The journey toward Super Bowl LII ended far too prematurely for the Pittsburgh Steelers, sending them into offseason mode before we were ready for it. But we are in it now, and are ready to move on, through the Combine, through free agency, through the draft, into OTAs, and beyond.
We have asked and answered a lot of questions over the years and will continue to do so, and at the moment, there seem to be a ton of questions that need answering. A surprise early exit in the postseason will do that to you though, especially when it happens in the way it did.
You can rest assured that we have the questions, and we will be monitoring developments all throughout the offseason process, all the way down to Latrobe. Pending free agents, possible veteran roster cuts, contract extensions, pre-draft visits, pro days, all of it will have its place when the time arises.
Question: With the new rules that have been passed or are being worked on this year, will we see an increase in the number of players ejected from games?
There has been a clear movement when it comes to officiating the game toward consolidating power at the league level. Last year, the officiating headquarters was given control of determining whether or not a review should stand, undermining the authority of the on-field officials.
A rule passed just this past week would now allow the league headquarters to make the decision to eject players for egregious non-football acts. The even the immediately comes to mind is the fight between Odell Beckham, Jr. and Josh Norman a couple of seasons ago.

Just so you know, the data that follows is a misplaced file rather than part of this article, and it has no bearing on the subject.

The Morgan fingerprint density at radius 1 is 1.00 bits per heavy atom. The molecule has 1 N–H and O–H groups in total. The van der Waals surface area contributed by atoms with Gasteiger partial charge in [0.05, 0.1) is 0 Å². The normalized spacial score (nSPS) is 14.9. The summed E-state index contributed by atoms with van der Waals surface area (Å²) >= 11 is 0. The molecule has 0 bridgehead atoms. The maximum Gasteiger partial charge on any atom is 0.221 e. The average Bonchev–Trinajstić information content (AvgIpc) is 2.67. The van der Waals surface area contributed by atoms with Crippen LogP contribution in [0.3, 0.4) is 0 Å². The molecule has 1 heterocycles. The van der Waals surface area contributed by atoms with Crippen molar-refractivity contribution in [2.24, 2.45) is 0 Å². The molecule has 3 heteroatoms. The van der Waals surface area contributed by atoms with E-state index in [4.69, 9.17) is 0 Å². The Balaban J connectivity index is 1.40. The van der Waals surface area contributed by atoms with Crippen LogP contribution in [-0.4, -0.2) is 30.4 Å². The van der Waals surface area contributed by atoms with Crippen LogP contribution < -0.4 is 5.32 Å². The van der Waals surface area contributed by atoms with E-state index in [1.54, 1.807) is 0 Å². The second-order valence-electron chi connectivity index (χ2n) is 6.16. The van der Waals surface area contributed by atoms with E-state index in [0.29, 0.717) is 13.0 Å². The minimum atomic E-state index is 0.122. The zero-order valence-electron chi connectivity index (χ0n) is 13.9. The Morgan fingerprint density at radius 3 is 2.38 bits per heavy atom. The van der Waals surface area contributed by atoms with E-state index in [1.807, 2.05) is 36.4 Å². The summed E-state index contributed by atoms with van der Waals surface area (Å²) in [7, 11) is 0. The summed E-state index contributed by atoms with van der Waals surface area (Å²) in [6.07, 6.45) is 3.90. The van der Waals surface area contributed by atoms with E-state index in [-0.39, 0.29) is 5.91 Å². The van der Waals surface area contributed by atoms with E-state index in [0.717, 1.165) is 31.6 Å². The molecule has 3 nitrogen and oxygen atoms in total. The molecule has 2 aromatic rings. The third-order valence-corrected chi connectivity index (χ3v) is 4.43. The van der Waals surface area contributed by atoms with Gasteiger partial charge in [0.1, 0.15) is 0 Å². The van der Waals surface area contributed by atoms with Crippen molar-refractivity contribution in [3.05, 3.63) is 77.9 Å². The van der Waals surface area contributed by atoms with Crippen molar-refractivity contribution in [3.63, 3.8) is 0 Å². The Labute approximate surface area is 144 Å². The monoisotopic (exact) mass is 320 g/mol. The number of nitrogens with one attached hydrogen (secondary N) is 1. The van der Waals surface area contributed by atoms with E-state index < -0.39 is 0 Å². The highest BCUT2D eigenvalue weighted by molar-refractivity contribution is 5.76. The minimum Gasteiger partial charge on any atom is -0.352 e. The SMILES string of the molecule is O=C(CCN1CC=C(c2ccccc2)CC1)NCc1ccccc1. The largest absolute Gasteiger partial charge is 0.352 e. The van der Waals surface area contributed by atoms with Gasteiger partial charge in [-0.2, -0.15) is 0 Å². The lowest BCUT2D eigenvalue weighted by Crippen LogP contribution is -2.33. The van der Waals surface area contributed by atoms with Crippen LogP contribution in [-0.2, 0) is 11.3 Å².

Combine that with the new ‘targeting’ rule, for which the review component is still being worked out but which figures to once again include authority residing more with the league office than with the on-field officials, and you see the pattern emerging.
This doesn’t necessarily have to be interpreted in a sinister manner. These moves are generally well-intended with the idea of better legislating the game and promoting stricter penalties for violations of player safety. Those ideals, if achieved, would be admirable.
There is only a handful of instances every season that result in players actually being ejected from games, and the 2017 season was perhaps even an extreme example in that regard. A.J. Green, Jalen Ramsey, A’Shawn Robinson, Michael Crabtree, Aqib Talib, Sheldon Richardson, Marshawn Lynch. and Vontaze Burfict just off the top of my head were all ejected from games, and there were certainly others.
We’re not going to know the answer to this question, of course. But I think we can reasonably speculate that the number of things that can get players ejected has increased, and thus, the number of ways a player can get himself ejected have increased, making it more likely for one to be ejected.
There’s a good chance we will see an increase in ejections. But perhaps the real question is, will be it a significant change, the sort that results in players altering the way they play?